We therefore see that in speaking of glory we are speaking about nothing less than the economy, or more precisely the economization, of the body. But even in this, all bodies are not economized or made to acclaim in the same way. Or as Frantz Fanon put it in Black Skin, White Masks, responding to Jean-Paul Sartre: “Sartre forgets that the black man suffers in his body quite differently from the white man . . .” That is, some acclaim gloriously; others ingloriously; some to govern, others to be governed; some as the saved, others as the damned, homo damnatus.
My point here is that Agamben’s suggestive claims about glory call for more careful reflections on the glorious and especially the inglorious aspects of corporealization. They call for richer inquiry into the aesthetic apparatuses of sight (the visual) and sound (the sonic) that underwrite modernity/coloniality’s “scenes of subjection.”
But would this not require, perhaps as a start, recasting Agamben’s reflections on Jewish homo sacerization in all of their ingloriousness in the death camps of the twentieth century? For Jewish bodies were visually and even sonically “othered” precisely through racial operations by which the Jew was figured as a Semite and thus “converted” into non-Aryan or less-than-White flesh. It was in this way that the camp was ingloriously spectacularized as a “scene of subjection,” a scene at which Jews were pushed somatically towards blackness or closer to slave and therefore killable being.
The trinitarian notion of glory (and especially its inglorious or exceptional underside)—particularly when one thinks this notion within the modern/colonial conjuncture and its legacies, as I’ve tried to do here—suggests that it is not just the camp (with its racially produced denizen, the Semite and thus the Jew/the Arab) but with it and sequentially at least before it the slave ship (with its racially produced resident, the Black) that must be interrogated. Indeed, conceptually they must be interrogated as theological co-productions, as negative anchors, of modernity’s “inglorious” scene of acclamatory subjection. Therefore, what must be attended to is the monstrous intimacy between glory and the inglorious in the making of the modern body (politic) of homo racialis.
“The Slave Deck of the Albaroz, Prize to the Albatross,” 1845.
a scene of the inglorious making of slave being.
Original painting, the National Maritime Museum, London (neg. A1818).
Image reference E029, as shown on www.slaveryimages.org.
To conclude, I want to suggest that Agamben’s project, including his attempt at a theological genealogy of economy and government, was already anticipated—by a number of radical black intellectuals. I spoke earlier of Fanon in this regard. But now, I offer Aimé Césaire’s epic poem Cahier d’un retour au pays (Notebook of a Return to the Native Land). It is here that he sought poetically, and thus as a feat of the imagination, to enact an upheaval of the colonial order that produced Martinique as a kind of festering sore or colonial wound in the Caribbean archipelago in relationship to imperial France.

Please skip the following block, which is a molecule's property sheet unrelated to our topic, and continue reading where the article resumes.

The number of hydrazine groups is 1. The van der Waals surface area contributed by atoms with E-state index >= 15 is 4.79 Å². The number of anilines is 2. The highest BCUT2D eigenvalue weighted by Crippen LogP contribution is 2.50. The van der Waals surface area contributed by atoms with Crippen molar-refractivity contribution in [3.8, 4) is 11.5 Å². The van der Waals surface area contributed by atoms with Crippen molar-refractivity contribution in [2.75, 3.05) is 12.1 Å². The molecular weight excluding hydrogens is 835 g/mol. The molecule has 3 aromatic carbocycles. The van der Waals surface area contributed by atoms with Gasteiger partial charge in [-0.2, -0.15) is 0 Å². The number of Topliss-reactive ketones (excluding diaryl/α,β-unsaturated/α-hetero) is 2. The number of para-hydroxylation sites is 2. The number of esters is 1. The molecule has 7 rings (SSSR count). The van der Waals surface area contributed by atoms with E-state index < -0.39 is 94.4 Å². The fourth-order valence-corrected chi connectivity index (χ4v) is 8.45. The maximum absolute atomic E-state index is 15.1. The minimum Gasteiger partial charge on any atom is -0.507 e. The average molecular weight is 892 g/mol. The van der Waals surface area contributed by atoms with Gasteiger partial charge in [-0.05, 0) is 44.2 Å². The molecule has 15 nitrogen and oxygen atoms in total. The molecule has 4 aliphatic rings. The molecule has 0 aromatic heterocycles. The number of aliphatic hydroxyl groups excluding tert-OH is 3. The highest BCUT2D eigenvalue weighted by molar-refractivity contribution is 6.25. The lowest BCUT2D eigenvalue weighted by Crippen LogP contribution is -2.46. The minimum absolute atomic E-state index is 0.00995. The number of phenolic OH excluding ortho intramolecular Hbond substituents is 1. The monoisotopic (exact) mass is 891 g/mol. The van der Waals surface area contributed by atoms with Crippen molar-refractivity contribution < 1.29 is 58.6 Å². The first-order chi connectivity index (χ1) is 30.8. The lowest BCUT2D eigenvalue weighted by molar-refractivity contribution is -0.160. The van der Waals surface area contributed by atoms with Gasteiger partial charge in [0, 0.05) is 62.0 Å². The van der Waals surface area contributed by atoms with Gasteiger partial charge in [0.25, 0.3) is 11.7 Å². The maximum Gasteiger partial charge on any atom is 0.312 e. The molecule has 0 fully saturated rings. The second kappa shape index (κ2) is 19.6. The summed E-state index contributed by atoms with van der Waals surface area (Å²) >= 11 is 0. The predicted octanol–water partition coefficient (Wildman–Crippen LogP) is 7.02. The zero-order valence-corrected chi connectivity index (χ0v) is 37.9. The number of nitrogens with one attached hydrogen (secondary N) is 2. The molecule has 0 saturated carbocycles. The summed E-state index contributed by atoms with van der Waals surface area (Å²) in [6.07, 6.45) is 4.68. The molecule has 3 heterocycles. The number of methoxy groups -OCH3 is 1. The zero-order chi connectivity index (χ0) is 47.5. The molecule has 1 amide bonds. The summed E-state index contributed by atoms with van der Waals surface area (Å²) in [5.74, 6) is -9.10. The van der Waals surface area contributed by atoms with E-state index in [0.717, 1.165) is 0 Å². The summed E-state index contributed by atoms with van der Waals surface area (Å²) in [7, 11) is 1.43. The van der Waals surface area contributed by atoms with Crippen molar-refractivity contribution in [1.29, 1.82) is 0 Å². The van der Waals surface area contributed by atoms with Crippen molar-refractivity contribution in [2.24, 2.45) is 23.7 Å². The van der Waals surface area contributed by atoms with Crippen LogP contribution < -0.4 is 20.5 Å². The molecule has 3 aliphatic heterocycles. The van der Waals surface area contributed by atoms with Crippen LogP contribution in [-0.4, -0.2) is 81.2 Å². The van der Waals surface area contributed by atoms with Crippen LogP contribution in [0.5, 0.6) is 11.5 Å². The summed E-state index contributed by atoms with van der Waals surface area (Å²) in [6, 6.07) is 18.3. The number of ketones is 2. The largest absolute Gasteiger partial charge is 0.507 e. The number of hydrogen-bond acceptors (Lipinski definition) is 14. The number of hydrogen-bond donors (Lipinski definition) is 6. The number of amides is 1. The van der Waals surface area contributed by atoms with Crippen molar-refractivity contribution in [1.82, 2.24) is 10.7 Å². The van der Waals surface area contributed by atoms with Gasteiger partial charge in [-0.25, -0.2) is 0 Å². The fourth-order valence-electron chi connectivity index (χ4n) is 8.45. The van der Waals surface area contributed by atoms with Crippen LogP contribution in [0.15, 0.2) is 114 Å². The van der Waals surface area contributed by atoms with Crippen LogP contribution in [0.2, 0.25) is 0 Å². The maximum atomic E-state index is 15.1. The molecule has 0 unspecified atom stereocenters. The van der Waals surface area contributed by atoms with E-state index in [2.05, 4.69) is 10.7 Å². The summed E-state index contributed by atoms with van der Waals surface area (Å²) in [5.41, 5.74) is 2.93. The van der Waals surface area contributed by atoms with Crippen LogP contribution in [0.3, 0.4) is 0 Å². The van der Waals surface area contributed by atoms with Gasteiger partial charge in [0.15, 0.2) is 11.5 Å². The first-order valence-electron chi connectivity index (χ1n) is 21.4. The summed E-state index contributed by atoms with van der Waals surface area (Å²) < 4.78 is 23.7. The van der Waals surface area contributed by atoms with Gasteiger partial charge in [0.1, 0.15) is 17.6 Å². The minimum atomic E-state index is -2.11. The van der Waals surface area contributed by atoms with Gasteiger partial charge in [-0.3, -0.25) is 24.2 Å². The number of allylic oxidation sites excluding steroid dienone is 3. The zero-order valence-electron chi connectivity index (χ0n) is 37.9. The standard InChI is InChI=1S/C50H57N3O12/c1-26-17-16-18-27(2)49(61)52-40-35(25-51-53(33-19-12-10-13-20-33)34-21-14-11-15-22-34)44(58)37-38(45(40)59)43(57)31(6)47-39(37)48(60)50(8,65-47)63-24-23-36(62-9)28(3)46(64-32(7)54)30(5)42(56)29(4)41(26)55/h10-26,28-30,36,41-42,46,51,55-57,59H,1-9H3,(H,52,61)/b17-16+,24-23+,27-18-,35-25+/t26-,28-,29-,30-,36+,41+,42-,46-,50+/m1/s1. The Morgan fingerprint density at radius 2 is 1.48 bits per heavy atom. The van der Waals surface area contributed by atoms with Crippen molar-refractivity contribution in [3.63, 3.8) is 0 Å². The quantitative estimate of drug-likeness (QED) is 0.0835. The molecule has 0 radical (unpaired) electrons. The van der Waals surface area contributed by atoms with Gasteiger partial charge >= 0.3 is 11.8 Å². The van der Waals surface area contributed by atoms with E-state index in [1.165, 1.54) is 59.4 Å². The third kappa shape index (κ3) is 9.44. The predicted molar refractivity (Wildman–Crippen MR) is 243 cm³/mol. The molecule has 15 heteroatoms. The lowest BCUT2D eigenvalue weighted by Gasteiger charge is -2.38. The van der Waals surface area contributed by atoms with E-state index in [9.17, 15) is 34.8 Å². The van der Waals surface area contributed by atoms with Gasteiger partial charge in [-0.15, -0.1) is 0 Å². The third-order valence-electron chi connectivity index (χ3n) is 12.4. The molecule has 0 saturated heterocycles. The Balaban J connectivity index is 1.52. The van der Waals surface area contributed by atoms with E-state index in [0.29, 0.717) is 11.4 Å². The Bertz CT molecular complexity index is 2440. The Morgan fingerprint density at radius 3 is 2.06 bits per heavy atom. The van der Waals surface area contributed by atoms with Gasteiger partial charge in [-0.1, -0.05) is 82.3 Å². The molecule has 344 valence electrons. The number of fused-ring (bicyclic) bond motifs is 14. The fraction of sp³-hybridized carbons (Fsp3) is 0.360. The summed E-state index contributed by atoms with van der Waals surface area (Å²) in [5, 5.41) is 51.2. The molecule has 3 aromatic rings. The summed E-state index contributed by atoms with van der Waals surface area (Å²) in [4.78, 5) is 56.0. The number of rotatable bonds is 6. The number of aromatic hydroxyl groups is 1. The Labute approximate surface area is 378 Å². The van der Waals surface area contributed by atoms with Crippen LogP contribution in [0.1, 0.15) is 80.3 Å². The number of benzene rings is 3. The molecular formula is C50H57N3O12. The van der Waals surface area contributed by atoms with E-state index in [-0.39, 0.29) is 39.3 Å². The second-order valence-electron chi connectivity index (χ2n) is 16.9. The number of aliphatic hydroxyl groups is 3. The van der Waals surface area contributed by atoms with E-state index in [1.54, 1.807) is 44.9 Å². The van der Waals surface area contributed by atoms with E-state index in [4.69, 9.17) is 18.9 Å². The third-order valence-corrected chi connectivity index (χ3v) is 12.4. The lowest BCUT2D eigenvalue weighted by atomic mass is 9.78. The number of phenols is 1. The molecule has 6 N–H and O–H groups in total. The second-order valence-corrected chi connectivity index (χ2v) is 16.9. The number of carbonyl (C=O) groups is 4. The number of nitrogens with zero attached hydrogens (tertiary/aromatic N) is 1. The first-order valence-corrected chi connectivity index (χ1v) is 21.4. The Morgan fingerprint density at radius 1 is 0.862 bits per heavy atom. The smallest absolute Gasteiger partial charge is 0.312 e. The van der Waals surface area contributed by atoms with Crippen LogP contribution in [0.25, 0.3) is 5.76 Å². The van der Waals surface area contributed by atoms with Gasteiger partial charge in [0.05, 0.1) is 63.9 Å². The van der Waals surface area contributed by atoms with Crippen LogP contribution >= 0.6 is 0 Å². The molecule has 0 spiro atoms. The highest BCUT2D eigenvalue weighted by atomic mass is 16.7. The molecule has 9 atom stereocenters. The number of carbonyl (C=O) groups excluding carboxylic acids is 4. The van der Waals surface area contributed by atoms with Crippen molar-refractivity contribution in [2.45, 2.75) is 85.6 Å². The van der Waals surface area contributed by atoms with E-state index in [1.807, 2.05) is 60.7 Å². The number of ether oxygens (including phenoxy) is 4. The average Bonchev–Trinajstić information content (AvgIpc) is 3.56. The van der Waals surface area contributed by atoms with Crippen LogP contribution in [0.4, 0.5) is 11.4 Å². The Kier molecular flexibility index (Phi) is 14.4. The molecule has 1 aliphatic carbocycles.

In this text, produced over the period of 1939–56 and with such events as the Jewish holocaust, World War II, emerging decolonization, and New World slavery simultaneously in mind, Césaire sought to enact a counterdiscourse, an appositional history, of glory and thus of political theology. This appositional history charts the upheaval of “Man,” an upheaval intended to overcome the bios/zoe split, the very split that produced homo racialis and installed European Man as an Imperial God-Man within this arrangement. This upheaval, a real state of exception, is a poetics of “eternal life,” which is to say, a poetics of a new humanity. Such an upheaval is founded upon an appositional economy and history of blackness. It’s founded, that is, on black futurity such that Martinique and by extension blackness no longer carries the weight of Man’s divine economy. Signifying on the language of Christology and atonement, Césaire referred to this weight as “the weight of an eternally renewed cross.” Césaire’s Cahier is a poetics that aims to disrupt the divine or “atoning” economy of Western Man, to render it apocalyptically (and here I return to Agamben’s language) “inoperative.”
It remains to be seen how Agamben will develop his notion of inoperativity and “eternal life” (zoe aionios). But if we take seriously the ways in which black intellectuals like Césaire have probed the convergence of race, religion, and theology in the history of the sovereign production of blackness (and whiteness), of the inglorious (and the glorious), and if we take seriously the ways in which black intellectuals have thought towards the inoperativity of “Man” and towards “eternal life” and thus towards a new humanity, as Sylvia Wynter has said, “after Man”, then it may be that Agamben’s project must in fact turn towards blackness and towards black studies, which has long been involved in the project of a new way of life, a new way of being human beyond the glorious economy of “Man.”
J. Kameron Carter is Associate Professor of Theology and Black Church Studies at Duke Divinity School. He is the author of Race: A Theological Account (Oxford UP, 2008). He blogs at jkameroncarter.com.